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Lessons from Beverly Grove’s Successful Fight against McMansions


PLATKIN ON PLANNING-On July 14, 2016, the Los Angeles City Planning Commission will consider proposed amendments to the Baseline and Hillside Mansionization Ordinances. As explained in previous City Watch articles, a unanimously adopted City Council motion directed the Department of City Planning to revise the Baseline Mansionization Ordinance by removing bonuses and exemptions that contribute to mansionization. 

Apparently City Planning only got the first part of this message because through many months of ordinance preparation, they have gradually reverted to their tried and true model, gradually slip in mansionization loopholes, whether bonuses or exemptions advanced by real estate developers, even when opposed by nearly all neighborhood residents and organizations. 

As this showdown over the fate of LA’s neighborhoods comes closer, we can learn about the day-to-day realities of mansionization in Los Angeles, including repeated claims and the counterclaims, by examining the Beverly Grove Residential Floor Area District (RFA).  It is now nearly three two years old, and it contains, by the far, the toughest anti-mansionization provisions in Los Angeles, aside from Historical Perseveration Overlay Zones and several residential Specific Plans.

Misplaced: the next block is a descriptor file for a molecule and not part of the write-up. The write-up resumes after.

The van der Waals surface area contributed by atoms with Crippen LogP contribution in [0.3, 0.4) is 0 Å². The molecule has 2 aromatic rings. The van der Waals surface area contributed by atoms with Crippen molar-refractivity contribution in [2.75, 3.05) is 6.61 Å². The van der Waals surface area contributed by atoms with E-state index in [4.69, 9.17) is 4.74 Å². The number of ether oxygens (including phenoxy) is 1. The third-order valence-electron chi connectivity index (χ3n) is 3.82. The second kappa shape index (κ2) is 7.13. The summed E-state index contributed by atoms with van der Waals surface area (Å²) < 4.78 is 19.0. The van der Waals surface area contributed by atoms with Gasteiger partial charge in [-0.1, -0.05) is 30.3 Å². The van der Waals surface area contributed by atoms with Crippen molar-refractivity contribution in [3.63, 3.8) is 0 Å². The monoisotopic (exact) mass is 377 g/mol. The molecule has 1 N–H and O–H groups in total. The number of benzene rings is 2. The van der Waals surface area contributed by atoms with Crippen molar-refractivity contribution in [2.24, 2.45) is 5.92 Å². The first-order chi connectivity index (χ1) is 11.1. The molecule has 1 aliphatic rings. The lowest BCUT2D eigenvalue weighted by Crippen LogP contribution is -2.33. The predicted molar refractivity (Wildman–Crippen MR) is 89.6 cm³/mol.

Beverly Grove RFA historical lessons to date: 

  1. The ordinance provisions that the City Planning staff, alongside the City Planning Commission and the City Council added to the original 2008 Baseline Mansionization Ordinance in 2008 were billed as design enhancements that would curb the visual impact of larger houses. This claim, often advanced by architects, was that articulated front facades, stepped back second stories, breezeways, decks, and balconies reduce the harsh visual impact of McMansions. But, in practice, it was all a hoax. 

These so-called design features were nothing more than loopholes that allowed developers to increase the size of houses by 42 percent through secret ministerial decisions conducted by the Department of Building and Safety (LADBS). To this day, in fact, no one knows what loopholes LADBS used to approve building permits for the thousands of McMansions built in Los Angeles over the past decade. 

  1. When the hard data, including photographs, was presented to the City Planning Commission (CPC) for mansionization in Beverly Grove, the CPC readily conceded that the mansionization bonuses and exemptions they had celebrated five years earlier had totally failed. They even complimented Beverly Grove residents on their thorough case and approved forthwith the Beverly Grove Residential Floor Area District.